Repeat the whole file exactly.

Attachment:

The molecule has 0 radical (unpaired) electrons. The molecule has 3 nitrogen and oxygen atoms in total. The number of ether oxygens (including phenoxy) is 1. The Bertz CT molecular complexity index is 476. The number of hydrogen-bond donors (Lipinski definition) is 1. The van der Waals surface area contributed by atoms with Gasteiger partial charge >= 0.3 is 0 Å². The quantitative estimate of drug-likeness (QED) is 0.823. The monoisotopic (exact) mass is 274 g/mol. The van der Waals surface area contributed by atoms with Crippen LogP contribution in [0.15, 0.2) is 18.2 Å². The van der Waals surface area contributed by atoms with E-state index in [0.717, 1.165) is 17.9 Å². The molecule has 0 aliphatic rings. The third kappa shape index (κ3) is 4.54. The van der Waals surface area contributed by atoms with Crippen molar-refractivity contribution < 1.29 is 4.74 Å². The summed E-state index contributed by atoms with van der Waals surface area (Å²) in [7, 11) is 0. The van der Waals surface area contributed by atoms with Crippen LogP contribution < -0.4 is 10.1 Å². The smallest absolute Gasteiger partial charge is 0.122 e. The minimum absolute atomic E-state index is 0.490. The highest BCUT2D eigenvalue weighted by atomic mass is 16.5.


The molecule has 0 radical (unpaired) electrons. The molecule has 3 nitrogen and oxygen atoms in total. The number of ether oxygens (including phenoxy) is 1. The Bertz CT molecular complexity index is 476. The number of hydrogen-bond donors (Lipinski definition) is 1. The van der Waals surface area contributed by atoms with Gasteiger partial charge >= 0.3 is 0 Å². The quantitative estimate of drug-likeness (QED) is 0.823. The monoisotopic (exact) mass is 274 g/mol. The van der Waals surface area contributed by atoms with Crippen LogP contribution in [0.15, 0.2) is 18.2 Å². The van der Waals surface area contributed by atoms with E-state index in [0.717, 1.165) is 17.9 Å². The molecule has 0 aliphatic rings. The third kappa shape index (κ3) is 4.54. The van der Waals surface area contributed by atoms with Crippen molar-refractivity contribution < 1.29 is 4.74 Å². The summed E-state index contributed by atoms with van der Waals surface area (Å²) in [7, 11) is 0. The van der Waals surface area contributed by atoms with Crippen LogP contribution < -0.4 is 10.1 Å². The smallest absolute Gasteiger partial charge is 0.122 e. The minimum absolute atomic E-state index is 0.490. The highest BCUT2D eigenvalue weighted by atomic mass is 16.5.